Opinion

Of cults and breakthroughs

MARCH 10 — Proper gigs are few and far between these days. The lack of easily accessible and affordable venues in the centre of Kuala Lumpur nowadays means that if you want to experience a proper gig that’s held in a hall, or in something bigger than the usual clubs or pubs in and around Kuala Lumpur, then you’d have to go a wee bit out of state for it.

Two weeks back, my band played a gig in Malacca, which was held at a hall called Dewan Hang Tuah. The last time we played in Malacca was quite a surreal experience, as we were privileged enough to share the stage with Malaysia’s Papa Rock, Ramli Sarip. Then again, that wasn’t really a gig, as it was more of a student event held at Malacca’s version of Dataran Merdeka which was Dataran Pahlawan, with guest artistes who were more on the mainstream side of things.

This latest gig we played was a full-on old-school type of gig, like the ones I fondly remember playing in smaller cities and towns like Ipoh, Banting, Johor Baru, Penang and Kota Baru. It’s not just the hot and humid hall setting that reminds me of these gigs, but also the generously mixed line-up of acts that range from the poppiest of acts to the heaviest of metal bands.

You rarely find gig line-ups like these in KL anymore, as the scene’s more or less been segregated along genre lines for quite some time now. So it’s truly refreshing to see that old “underground scene” spirit of unity still alive and well in Malacca.

As far back as 2002, or maybe even 2001, an esteemed music writer wrote in the now-defunct TONE magazine, in a feature about local acts then making noise in the scene, that my band Couple did not have a high chance of making a mainstream breakthrough due to the kind of music that we play, but are destined to have a sizeable cult following. I was mighty pleased with myself when I read that because all my musical heroes (except for The Beatles and The Beach Boys, of course) were at most cult heroes who sometimes even had to wait decades after their band’s demise to get due recognition.

Of course all this was before the unthinkable happened, which was when the Malaysian independent music scene started stealing a march on the mainstream when some bands actually conquered the local airwaves and music awards shows. Being around in the scene before all this happened and during it meant that from time to time we also got to brush shoulders with the mainstream by playing big events and even appearing on TV!

But all through this we’ve remained more or less what the aforementioned writer had prophesised about us — a band with a decent enough cult following. I wouldn’t mind getting a mainstream breakthrough though, as that would mean that I would be able to make a living out of music full time, but I doubt anything like that could happen with the kind of musical direction we choose to take, which is always never in sync with what the mainstream might want.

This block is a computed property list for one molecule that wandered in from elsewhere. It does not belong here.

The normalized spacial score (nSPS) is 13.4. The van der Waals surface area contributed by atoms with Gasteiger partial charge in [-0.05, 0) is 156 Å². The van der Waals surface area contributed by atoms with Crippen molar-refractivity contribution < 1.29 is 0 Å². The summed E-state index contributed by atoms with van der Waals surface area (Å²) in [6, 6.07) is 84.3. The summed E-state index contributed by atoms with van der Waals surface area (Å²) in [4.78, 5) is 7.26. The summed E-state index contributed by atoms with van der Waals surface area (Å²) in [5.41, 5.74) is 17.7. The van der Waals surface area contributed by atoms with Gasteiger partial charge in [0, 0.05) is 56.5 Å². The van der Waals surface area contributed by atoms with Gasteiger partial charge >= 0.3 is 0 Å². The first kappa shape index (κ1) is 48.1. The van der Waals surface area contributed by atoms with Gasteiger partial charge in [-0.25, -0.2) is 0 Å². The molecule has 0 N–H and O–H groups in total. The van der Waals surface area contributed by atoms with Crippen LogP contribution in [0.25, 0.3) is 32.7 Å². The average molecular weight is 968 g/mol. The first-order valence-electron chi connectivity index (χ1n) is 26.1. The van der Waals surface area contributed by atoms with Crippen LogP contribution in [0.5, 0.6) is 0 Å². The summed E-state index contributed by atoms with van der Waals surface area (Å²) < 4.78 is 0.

The reason I’m babbling about all this cult following thing is this — sometimes I forget how lucky we are to be in this position. But playing that gig in Malacca instantly reminded me, especially when witnessing another band with a sizable cult following whom I highly respect, Plague Of Happiness from Johor Baru.

Playing an incredibly infectious brand of ska punk, I first met them at the screening of the independent movie “Gedebe”, which was directed by Namron. Prior to that I’ve only heard a cassette EP by them, and heard and read stories in photocopied fanzines about how they truly started from scratch, especially their horns section who were all friends who they sent to music school to learn how to play their respective instruments using the money they got from playing gigs and selling demo tapes. Really inspiring stuff, don’t you think?

The movie used both our bands’ songs, so naturally we were invited to attend a special screening and became friends from then on. I remember meeting the late Yasmin Ahmad for the first time as well during that screening, which was probably in 2002.

We’ve shared the stage many times throughout the years, and I always find it heartwarming to see kids of all ages singing along to their songs at all the shows, even if you hardly hear any of them ever played on the radio. Watching them in action in Malacca, with the rambunctious crowd thoroughly enjoying themselves and egging the band on, again I was reminded how special this cult bond is.

Musical trends may come and go, and the casual fair-weather fans may have long left once a trend dies (as one can clearly see from so many “big” bands with seemingly huge following who people no longer care for once the band’s fever dies out), but the ones with that special bond in their hearts will always be there. It’s nice to be huge for 15 minutes, but it’s probably nicer to still be loved even after 10 to 20 years. I wish my band will get there as well some day. Greetings and salutations, Plague Of Happiness!

* The views expressed here are the personal opinion of the columnist.

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